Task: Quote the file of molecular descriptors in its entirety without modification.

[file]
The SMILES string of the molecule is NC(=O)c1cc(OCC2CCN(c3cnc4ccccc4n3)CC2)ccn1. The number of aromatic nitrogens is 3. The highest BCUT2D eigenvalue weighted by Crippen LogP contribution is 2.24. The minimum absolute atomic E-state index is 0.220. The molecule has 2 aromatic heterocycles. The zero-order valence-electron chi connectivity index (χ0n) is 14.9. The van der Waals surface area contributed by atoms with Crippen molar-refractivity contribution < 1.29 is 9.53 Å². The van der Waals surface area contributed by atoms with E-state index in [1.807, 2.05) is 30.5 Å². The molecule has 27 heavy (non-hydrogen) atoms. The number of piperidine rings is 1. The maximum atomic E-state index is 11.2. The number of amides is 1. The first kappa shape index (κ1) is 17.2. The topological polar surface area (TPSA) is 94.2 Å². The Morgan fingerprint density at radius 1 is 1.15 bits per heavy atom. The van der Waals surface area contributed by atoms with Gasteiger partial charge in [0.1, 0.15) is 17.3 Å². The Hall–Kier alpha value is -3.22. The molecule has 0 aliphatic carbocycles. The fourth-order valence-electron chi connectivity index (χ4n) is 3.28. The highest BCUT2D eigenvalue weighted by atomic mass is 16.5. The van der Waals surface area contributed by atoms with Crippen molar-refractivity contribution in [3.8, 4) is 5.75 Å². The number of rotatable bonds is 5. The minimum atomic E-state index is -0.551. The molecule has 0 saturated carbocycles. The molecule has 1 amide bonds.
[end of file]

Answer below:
The SMILES string of the molecule is NC(=O)c1cc(OCC2CCN(c3cnc4ccccc4n3)CC2)ccn1. The number of aromatic nitrogens is 3. The highest BCUT2D eigenvalue weighted by Crippen LogP contribution is 2.24. The minimum absolute atomic E-state index is 0.220. The molecule has 2 aromatic heterocycles. The zero-order valence-electron chi connectivity index (χ0n) is 14.9. The van der Waals surface area contributed by atoms with Crippen molar-refractivity contribution < 1.29 is 9.53 Å². The van der Waals surface area contributed by atoms with E-state index in [1.807, 2.05) is 30.5 Å². The molecule has 27 heavy (non-hydrogen) atoms. The number of piperidine rings is 1. The maximum atomic E-state index is 11.2. The number of amides is 1. The first kappa shape index (κ1) is 17.2. The topological polar surface area (TPSA) is 94.2 Å². The Morgan fingerprint density at radius 1 is 1.15 bits per heavy atom. The van der Waals surface area contributed by atoms with Gasteiger partial charge in [0.1, 0.15) is 17.3 Å². The Hall–Kier alpha value is -3.22. The molecule has 0 aliphatic carbocycles. The fourth-order valence-electron chi connectivity index (χ4n) is 3.28. The highest BCUT2D eigenvalue weighted by atomic mass is 16.5. The van der Waals surface area contributed by atoms with Crippen molar-refractivity contribution in [3.8, 4) is 5.75 Å². The number of rotatable bonds is 5. The minimum atomic E-state index is -0.551. The molecule has 0 saturated carbocycles. The molecule has 1 amide bonds.